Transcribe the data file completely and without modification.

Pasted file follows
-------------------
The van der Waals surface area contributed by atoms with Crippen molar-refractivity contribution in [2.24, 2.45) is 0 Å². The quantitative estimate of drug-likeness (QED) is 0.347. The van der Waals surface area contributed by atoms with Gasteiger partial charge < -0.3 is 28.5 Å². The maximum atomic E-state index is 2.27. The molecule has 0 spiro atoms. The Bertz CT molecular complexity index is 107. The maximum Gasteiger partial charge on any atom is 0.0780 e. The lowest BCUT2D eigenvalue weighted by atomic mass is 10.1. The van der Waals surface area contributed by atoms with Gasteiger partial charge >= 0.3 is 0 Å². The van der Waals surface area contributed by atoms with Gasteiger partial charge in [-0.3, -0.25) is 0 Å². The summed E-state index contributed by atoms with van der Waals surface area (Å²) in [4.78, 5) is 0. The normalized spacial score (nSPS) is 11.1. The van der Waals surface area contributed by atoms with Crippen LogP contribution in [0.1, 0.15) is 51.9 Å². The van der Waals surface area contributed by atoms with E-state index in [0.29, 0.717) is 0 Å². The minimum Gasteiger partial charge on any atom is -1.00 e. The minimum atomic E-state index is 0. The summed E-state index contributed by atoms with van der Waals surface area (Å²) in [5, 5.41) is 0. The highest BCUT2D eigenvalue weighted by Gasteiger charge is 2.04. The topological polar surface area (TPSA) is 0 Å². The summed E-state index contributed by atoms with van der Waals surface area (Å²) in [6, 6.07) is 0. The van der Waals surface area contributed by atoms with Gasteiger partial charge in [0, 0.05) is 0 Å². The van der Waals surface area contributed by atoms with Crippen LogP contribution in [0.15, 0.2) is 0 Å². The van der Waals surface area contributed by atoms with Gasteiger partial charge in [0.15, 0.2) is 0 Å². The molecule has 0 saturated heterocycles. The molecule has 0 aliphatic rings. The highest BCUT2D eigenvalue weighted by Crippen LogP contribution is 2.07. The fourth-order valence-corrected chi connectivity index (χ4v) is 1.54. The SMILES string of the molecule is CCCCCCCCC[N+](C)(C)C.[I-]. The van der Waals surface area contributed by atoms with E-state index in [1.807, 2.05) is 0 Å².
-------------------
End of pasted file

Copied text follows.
The van der Waals surface area contributed by atoms with Crippen molar-refractivity contribution in [2.24, 2.45) is 0 Å². The quantitative estimate of drug-likeness (QED) is 0.347. The van der Waals surface area contributed by atoms with Gasteiger partial charge < -0.3 is 28.5 Å². The maximum atomic E-state index is 2.27. The molecule has 0 spiro atoms. The Bertz CT molecular complexity index is 107. The maximum Gasteiger partial charge on any atom is 0.0780 e. The lowest BCUT2D eigenvalue weighted by atomic mass is 10.1. The van der Waals surface area contributed by atoms with Gasteiger partial charge >= 0.3 is 0 Å². The van der Waals surface area contributed by atoms with Gasteiger partial charge in [-0.3, -0.25) is 0 Å². The summed E-state index contributed by atoms with van der Waals surface area (Å²) in [4.78, 5) is 0. The normalized spacial score (nSPS) is 11.1. The van der Waals surface area contributed by atoms with Crippen LogP contribution in [0.1, 0.15) is 51.9 Å². The van der Waals surface area contributed by atoms with E-state index in [0.29, 0.717) is 0 Å². The minimum Gasteiger partial charge on any atom is -1.00 e. The minimum atomic E-state index is 0. The summed E-state index contributed by atoms with van der Waals surface area (Å²) in [5, 5.41) is 0. The highest BCUT2D eigenvalue weighted by Gasteiger charge is 2.04. The topological polar surface area (TPSA) is 0 Å². The summed E-state index contributed by atoms with van der Waals surface area (Å²) in [6, 6.07) is 0. The van der Waals surface area contributed by atoms with Gasteiger partial charge in [0, 0.05) is 0 Å². The van der Waals surface area contributed by atoms with Crippen LogP contribution in [0.15, 0.2) is 0 Å². The van der Waals surface area contributed by atoms with Gasteiger partial charge in [0.15, 0.2) is 0 Å². The molecule has 0 saturated heterocycles. The molecule has 0 aliphatic rings. The highest BCUT2D eigenvalue weighted by Crippen LogP contribution is 2.07. The fourth-order valence-corrected chi connectivity index (χ4v) is 1.54. The SMILES string of the molecule is CCCCCCCCC[N+](C)(C)C.[I-]. The van der Waals surface area contributed by atoms with E-state index in [1.807, 2.05) is 0 Å².